Uber and Lyft drivers set to strike in LA

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Uber and Lyft drivers in Los Angeles plan to strike today, according to the Los Angeles Times. The boycott is in response to Uber’s decreased pre-mile pay from 80 cents to 60 cents in Los Angeles County and parts of Orange County. Axios reports it’s not the first time drivers have tried to organize a strike in the fight for better wages and work conditions. Union protections don’t apply to ride-share drivers, who are independent contractors not employees. • Here’s what people are saying.

Special Counsel Robert Mueller found no evidence that President Trump colluded with Russia in the 2016 presidential campaign, according to a four-page letter from Attorney General William Barr, summarizing the report for Congress. Attorney General William Barr cleared President Trump of obstruction of justice, citing a lack of evidence, after Mueller said his investigation into obstruction of justice was inconclusive. • Here’s what people are saying.

The Federal Emergency Management Agency (FEMA) has admitted that it released addresses and banking information of nearly 2.5 million disaster victims who used the agency’s Transitional Sheltering Assistance Program. Those impacted by the breach include people displaced by the California wildfires in 2017 and Hurricanes Harvey, Irma and Maria. The agency overshared information with a contractor, but it was unclear if the breach resulted in identity theft or other frauds. • Here’s what people are saying.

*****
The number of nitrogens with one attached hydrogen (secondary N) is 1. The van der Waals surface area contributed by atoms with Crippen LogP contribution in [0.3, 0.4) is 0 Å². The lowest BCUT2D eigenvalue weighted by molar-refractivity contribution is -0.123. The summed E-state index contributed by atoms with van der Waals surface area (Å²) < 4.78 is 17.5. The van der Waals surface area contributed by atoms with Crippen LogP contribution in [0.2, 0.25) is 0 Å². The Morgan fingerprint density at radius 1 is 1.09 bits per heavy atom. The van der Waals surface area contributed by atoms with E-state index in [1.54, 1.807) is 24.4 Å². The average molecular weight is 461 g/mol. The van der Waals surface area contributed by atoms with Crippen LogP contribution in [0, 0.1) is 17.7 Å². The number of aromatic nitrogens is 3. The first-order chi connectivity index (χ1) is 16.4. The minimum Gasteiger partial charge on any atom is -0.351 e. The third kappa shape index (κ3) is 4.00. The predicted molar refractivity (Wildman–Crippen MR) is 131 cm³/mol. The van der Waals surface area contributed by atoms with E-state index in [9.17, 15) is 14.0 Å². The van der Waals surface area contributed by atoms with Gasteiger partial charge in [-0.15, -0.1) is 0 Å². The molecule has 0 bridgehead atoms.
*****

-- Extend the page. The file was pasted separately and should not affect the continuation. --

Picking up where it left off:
Children are becoming a growing threat to their parents’ retirement savings and the high cost of college may be only one factor. Nearly 15% of those in the 25- to 35-year-old age group were living at home in 2016, according to a Pew Research report. Parental support for adult offspring amounts to $500 billion a year — twice the amount set aside in retirement accounts, according to the Age Wave consulting firm. • Here’s what people are saying.

Also: Baylor University admits the largest percentage of legacy students in the U.S., while Notre Dame tops the list of highly endowed schools admitting legacies. College admissions have come under increased scrutiny after 50 people were charged with an elaborate scheme to bribe university officials at elite schools to admit their children. • Here’s what people are saying.

The advent of online shopping, and particularly the rise of Amazon, has created a booming demand for cardboard, sometimes reviving struggling U.S. paper factories, reports The New York Times. The demand has been compounded by China’s recent refusal to take used cardboard — which it once recycled and re-sold — causing a huge decline in the price of raw materials. The policy shift has serious implications for recycling programsaround the country. • Here’s what people are saying.

Idea of the Day: Transitioning your business to remote working comes with its own challenges — like making sure everyone still feels like part of the team, says Insured By Us founder Ben Webster.

“You’ve got to manufacture the water cooler moment where they might be talking about what’s on TV or what they did yesterday.”

What’s your take on today’s stories? Share your thoughts in the comments.

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— Jessica Hartogs and Carmel Melouney